Currently trading around $1.04 against the US dollar, economists and some experts have predicted it could rise dramatically. Others aren’t so sure, and have predicted a fall below parity.
Some media reports have suggested that it could head as high as $1.10 to $1.25, as the US muddles through its issues, neither resolving them nor getting into a deeper mess. But with official interest rates in Australia expected to stay around 3%, or even drop further, we could also see the Australian dollar return to parity against the greenback.
With interest rates in many developed economies sitting at around 0%, including Japan, the UK and the US, a 3% return makes Australia an attractive place to store funds. At the moment it seems Australia is one of the few places in the world with a AAA credit rating that overseas corporates and central banks are looking at. They may also face dire situations locally – hence the demand for our currency.
Other analysts have suggested that the currency will fall below parity, to around 98 US cents over the 2013 year, citing slowing corporate investment and a peak for mining investment in Australia, at the same time as Europe and the US recover from their economic issues.
For investors looking to take advantage of a fall in the Australian dollar exchange rate, investments in foreign shares, exchange traded funds (ETFs) and ASX listed companies with large offshore earnings appear to be the go. These include CSL Limited (ASX: CSL), Cochlear Limited (ASX: COH), Resmed Inc (ASX: RMD), or James Hardie Industries (ASX: JHX), to name but a few.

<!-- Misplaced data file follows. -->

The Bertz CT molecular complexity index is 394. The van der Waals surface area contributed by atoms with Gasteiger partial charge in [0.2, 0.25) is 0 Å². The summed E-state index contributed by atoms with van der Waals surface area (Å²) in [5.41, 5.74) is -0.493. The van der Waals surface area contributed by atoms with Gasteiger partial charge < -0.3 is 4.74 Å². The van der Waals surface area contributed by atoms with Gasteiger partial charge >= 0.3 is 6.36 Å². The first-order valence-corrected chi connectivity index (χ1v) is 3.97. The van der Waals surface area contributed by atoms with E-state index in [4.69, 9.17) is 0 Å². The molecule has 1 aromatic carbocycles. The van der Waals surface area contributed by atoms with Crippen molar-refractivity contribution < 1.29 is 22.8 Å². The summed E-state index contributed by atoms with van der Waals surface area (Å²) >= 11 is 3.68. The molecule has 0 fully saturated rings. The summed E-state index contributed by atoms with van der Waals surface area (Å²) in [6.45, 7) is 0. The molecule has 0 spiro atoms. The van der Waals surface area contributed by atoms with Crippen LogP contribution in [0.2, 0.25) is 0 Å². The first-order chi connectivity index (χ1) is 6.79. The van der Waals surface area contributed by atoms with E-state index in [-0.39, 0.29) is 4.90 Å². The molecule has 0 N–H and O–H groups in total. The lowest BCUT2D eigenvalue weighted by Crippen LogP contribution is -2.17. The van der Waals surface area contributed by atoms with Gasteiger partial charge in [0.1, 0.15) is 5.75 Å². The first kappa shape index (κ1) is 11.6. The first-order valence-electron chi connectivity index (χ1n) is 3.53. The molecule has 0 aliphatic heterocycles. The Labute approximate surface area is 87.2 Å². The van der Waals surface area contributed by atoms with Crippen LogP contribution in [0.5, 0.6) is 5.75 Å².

Buying internationally now should give investors exposure to both rising share prices as foreign economies recover, as well as further upside from a falling Australian dollar. (A falling exchange rate means companies earn more in Australian dollars). Of course, the risk is that the dollar rises even further to $1.10 or higher, but that also gives Australian investors more purchasing power.
When the Aussie dollar trades above parity with the US dollar, economists generally believe that it’s too high and should normally trade at a discount to the greenback. Whether it goes higher or lower is heavily dependent on the economic situation in the US, but investors should make the most of the current opportunity to invest offshore, cheaply.
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Motley Fool writer/analyst Mike King owns shares in CSL & Cochlear. The Motley Fool’s purpose is to help the world invest, better. Take Stock is The Motley Fool’s free investing newsletter. Packed with stock ideas and investing advice, it is essential reading for anyone looking to build and grow their wealth in the years ahead. Click here now to request your free subscription, whilst it’s still available. This article contains general investment advice only (under AFSL 400691). Authorised by Bruce Jackson.